In any case, what Eagleson sought in his new Orr contract was not cash, but tax relief—a sort of second-stage inroad on the drive for the ultimate coup, equity in the company. “I’m a firm believer in takehome pay,” Eagleson says. “Taxes in Canada are much heavier than in the States. On forty thou in Canada, Bobby would have to pay thirteen, here about nine. So in his second contract we were looking for deferred payments, a public relations employment contract with the team, and certain other nonhockey concessions from the club. We put those things, along with all his promotions and endorsements, into a separate company, Bobby Orr Enterprises, which is not considered a personal corporation and which only has a 23 percent tax figure up until the first $35,000. One way or another we got Bobby’s take-home pay considerably bigger than it would have been if he was just getting a salary.”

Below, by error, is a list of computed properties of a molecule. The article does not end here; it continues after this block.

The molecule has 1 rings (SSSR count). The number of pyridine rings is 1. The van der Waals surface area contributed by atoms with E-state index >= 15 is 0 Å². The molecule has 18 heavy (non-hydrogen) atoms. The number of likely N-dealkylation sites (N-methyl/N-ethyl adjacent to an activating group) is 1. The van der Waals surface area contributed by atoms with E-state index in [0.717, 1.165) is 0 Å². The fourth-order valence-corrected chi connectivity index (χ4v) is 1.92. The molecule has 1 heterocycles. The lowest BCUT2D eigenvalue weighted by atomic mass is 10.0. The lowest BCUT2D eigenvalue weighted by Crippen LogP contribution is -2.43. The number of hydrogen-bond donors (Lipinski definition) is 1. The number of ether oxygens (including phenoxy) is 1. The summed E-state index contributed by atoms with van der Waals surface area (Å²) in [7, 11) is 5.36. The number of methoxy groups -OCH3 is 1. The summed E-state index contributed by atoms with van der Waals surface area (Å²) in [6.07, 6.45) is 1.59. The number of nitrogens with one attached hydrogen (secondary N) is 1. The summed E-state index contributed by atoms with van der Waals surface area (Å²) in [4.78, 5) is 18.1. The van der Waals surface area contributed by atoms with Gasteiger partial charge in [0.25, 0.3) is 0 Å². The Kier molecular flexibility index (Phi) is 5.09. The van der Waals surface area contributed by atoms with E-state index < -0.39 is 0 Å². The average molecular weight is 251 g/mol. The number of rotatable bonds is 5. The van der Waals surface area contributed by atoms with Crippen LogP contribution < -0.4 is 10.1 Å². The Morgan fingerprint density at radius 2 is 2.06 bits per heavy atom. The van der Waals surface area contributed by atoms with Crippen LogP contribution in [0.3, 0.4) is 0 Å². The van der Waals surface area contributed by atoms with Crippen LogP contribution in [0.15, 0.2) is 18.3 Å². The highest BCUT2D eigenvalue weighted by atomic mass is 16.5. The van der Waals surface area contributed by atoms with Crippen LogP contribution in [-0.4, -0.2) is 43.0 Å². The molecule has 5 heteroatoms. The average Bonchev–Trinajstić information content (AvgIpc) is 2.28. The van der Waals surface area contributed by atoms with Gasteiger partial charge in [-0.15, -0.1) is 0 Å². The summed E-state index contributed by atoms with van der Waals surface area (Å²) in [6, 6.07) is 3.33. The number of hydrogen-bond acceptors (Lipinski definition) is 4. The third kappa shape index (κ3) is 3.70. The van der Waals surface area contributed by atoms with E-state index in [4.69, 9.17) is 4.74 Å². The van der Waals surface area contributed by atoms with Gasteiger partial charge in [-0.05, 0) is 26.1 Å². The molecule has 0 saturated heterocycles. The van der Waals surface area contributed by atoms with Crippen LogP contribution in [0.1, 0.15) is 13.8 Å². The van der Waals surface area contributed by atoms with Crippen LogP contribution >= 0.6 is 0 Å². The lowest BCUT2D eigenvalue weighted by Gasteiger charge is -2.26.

Still, it was that putative $400,000 that stuck most vividly in the minds of Orr’s colleagues. Eddie Westfall waggishly announced that he was half as good as Orr and accordingly deserved half as much money. Other players figured themselves two fifths as good, two thirds as good. And, of course, there were the select few, like Chicago’s Bobby Hull and Detroit’s Gordie Howe, who calculated present and past services and figured they were at least as good as Orr and perhaps a third better. Hull went into a protracted pout and announced his retirement from hockey before the 1968-1969 season. The Chicago Black Hawks were forced to cough up an estimated $100,000 a year to sign him. The Detroit Red Wings’ Gordie Howe, who entered the NHL when pro football’s “aged wonder,” George Blanda, was a freshman in college, was halfway through a two-year contract when the Orr deal was announced and had to wait a year to wring an estimated $80,000 pact from Detroit. Teddy Green, the Bruins other all-star defenseman, was also working on a two-year contract when the Orr signing came, and when the Bruins refused to renegotiate, Green walked out of training camp. Both Eagleson and the Bruins tried to explain the nature of a contract, but in vain. Green sat tight.